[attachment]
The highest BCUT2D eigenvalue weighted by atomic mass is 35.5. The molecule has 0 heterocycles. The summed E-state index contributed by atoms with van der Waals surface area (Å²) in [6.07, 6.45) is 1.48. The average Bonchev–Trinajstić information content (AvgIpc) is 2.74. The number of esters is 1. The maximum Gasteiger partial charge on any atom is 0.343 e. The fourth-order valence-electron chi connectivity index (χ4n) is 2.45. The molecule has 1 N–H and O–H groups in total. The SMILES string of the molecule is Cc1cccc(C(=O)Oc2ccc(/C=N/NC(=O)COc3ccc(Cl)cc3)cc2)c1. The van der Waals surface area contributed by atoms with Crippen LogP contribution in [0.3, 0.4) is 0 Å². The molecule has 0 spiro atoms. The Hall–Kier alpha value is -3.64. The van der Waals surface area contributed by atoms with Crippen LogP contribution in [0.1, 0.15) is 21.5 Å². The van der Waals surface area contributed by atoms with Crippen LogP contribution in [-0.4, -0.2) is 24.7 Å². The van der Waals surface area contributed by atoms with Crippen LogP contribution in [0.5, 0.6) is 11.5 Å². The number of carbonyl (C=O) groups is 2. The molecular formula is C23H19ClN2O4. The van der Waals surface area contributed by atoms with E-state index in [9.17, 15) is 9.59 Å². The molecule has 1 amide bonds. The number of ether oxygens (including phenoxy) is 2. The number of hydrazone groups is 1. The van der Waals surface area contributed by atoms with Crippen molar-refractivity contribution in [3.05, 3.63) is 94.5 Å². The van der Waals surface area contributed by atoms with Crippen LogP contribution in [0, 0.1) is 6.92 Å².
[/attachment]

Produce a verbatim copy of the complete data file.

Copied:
The highest BCUT2D eigenvalue weighted by atomic mass is 35.5. The molecule has 0 heterocycles. The summed E-state index contributed by atoms with van der Waals surface area (Å²) in [6.07, 6.45) is 1.48. The average Bonchev–Trinajstić information content (AvgIpc) is 2.74. The number of esters is 1. The maximum Gasteiger partial charge on any atom is 0.343 e. The fourth-order valence-electron chi connectivity index (χ4n) is 2.45. The molecule has 1 N–H and O–H groups in total. The SMILES string of the molecule is Cc1cccc(C(=O)Oc2ccc(/C=N/NC(=O)COc3ccc(Cl)cc3)cc2)c1. The van der Waals surface area contributed by atoms with Crippen LogP contribution in [0.3, 0.4) is 0 Å². The molecule has 0 spiro atoms. The Hall–Kier alpha value is -3.64. The van der Waals surface area contributed by atoms with Crippen LogP contribution in [0.1, 0.15) is 21.5 Å². The van der Waals surface area contributed by atoms with Crippen LogP contribution in [-0.4, -0.2) is 24.7 Å². The van der Waals surface area contributed by atoms with Crippen LogP contribution in [0.5, 0.6) is 11.5 Å². The number of carbonyl (C=O) groups is 2. The molecular formula is C23H19ClN2O4. The van der Waals surface area contributed by atoms with E-state index in [9.17, 15) is 9.59 Å². The molecule has 1 amide bonds. The number of ether oxygens (including phenoxy) is 2. The number of hydrazone groups is 1. The van der Waals surface area contributed by atoms with Crippen molar-refractivity contribution in [3.05, 3.63) is 94.5 Å². The van der Waals surface area contributed by atoms with Crippen LogP contribution in [0, 0.1) is 6.92 Å².